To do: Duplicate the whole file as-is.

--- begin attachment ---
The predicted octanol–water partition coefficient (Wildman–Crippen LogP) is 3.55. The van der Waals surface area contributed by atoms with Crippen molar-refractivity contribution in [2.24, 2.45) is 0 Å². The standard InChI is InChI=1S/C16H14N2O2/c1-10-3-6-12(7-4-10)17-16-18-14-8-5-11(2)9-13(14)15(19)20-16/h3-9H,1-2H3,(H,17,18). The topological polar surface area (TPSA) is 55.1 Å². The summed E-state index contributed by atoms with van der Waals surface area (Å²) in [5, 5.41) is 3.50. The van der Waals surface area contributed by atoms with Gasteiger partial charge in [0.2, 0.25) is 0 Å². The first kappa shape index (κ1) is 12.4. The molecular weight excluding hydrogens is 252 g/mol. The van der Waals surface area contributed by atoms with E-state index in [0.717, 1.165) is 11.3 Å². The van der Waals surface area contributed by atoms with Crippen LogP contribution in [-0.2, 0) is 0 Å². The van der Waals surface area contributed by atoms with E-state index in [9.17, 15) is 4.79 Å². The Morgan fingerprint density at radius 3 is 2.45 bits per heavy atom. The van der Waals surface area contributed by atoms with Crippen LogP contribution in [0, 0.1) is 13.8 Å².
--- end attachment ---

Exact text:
The predicted octanol–water partition coefficient (Wildman–Crippen LogP) is 3.55. The van der Waals surface area contributed by atoms with Crippen molar-refractivity contribution in [2.24, 2.45) is 0 Å². The standard InChI is InChI=1S/C16H14N2O2/c1-10-3-6-12(7-4-10)17-16-18-14-8-5-11(2)9-13(14)15(19)20-16/h3-9H,1-2H3,(H,17,18). The topological polar surface area (TPSA) is 55.1 Å². The summed E-state index contributed by atoms with van der Waals surface area (Å²) in [5, 5.41) is 3.50. The van der Waals surface area contributed by atoms with Gasteiger partial charge in [0.2, 0.25) is 0 Å². The first kappa shape index (κ1) is 12.4. The molecular weight excluding hydrogens is 252 g/mol. The van der Waals surface area contributed by atoms with E-state index in [0.717, 1.165) is 11.3 Å². The van der Waals surface area contributed by atoms with Crippen LogP contribution in [-0.2, 0) is 0 Å². The van der Waals surface area contributed by atoms with E-state index in [9.17, 15) is 4.79 Å². The Morgan fingerprint density at radius 3 is 2.45 bits per heavy atom. The van der Waals surface area contributed by atoms with Crippen LogP contribution in [0, 0.1) is 13.8 Å².